Commonwealth

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As a common noun, Commonwealth means 'the general good', 'public welfare', or, more specifically, 'a Republic'. The word was originally interchangeable with the two words common weal (= 'the general well-being'), but this phrase is now only archaic.

As a proper noun, Commonwealth has several different meanings.

  • In British history, it refers to the Republic established after the execution of Charles I in 1649, which ended (as a Protectorate) with the Restoration in 1660.
  • In current international politics, the Commonwealth in the UK is the usual way to refer to what is more formally known as the Commonwealth of Nations, formerly the British Commonwealth of Nations: the association of those countries that were formerly part of the British Empire, many of which still have Elizabeth II as Head of State. A similar loose grouping known as the Commonwealth of Independent States, or CIS, as a successor umbrella to the now independent countries, was formed in 1991 on the break-up of the Soviet Union.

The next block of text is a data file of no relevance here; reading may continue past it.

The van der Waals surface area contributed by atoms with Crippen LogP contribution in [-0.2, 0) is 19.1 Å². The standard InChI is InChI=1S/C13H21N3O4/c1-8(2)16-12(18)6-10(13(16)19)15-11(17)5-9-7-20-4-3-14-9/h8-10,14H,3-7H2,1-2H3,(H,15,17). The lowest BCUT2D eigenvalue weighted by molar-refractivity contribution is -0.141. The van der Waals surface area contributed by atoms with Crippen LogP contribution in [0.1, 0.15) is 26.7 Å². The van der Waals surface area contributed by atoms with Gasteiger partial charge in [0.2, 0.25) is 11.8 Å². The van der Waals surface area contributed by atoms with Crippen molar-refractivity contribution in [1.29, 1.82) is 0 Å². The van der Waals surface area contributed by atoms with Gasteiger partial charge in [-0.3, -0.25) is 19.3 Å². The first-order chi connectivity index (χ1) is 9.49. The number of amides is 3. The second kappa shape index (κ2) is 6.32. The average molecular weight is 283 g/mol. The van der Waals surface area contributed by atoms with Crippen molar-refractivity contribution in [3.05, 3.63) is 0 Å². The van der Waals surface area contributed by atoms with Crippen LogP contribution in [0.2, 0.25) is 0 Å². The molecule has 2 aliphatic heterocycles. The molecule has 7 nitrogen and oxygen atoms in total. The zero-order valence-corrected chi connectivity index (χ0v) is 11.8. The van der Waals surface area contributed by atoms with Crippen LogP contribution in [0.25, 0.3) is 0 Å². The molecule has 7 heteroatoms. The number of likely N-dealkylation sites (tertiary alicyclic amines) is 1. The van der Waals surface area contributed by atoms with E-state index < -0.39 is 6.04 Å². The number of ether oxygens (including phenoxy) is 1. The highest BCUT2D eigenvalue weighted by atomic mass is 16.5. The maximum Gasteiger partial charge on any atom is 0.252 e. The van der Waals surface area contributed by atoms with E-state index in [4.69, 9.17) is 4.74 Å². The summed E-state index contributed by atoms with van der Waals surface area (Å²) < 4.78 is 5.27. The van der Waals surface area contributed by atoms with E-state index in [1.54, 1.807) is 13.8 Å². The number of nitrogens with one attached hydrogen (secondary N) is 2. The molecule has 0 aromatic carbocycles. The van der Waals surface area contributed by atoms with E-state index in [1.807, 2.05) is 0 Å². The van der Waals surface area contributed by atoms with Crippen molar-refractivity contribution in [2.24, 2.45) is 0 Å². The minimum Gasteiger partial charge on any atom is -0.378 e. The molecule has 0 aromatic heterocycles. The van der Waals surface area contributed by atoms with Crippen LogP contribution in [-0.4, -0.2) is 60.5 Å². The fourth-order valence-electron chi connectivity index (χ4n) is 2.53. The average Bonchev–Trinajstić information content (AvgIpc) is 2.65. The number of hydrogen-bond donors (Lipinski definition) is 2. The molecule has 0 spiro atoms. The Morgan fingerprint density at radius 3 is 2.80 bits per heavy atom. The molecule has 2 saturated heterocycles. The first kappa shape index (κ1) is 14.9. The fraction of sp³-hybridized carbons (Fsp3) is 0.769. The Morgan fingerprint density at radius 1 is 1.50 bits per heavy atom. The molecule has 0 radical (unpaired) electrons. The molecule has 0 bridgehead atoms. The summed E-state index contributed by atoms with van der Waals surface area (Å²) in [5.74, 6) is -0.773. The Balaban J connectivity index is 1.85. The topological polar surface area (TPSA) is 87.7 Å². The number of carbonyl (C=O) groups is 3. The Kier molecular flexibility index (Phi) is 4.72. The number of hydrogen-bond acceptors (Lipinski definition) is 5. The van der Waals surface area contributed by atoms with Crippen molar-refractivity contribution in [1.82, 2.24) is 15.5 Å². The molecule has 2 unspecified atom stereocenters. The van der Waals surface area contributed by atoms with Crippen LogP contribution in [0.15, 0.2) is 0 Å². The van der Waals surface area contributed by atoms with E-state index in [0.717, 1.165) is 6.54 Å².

• In various constitutions, some countries are known as Commonwealths: for example, the states of Kentucky, Massachusetts, Pennsylvania, and Virginia in the USA are formally known as Commonwealths, and the federation of states usually called 'Australia' is officially The Commonwealth of Australia.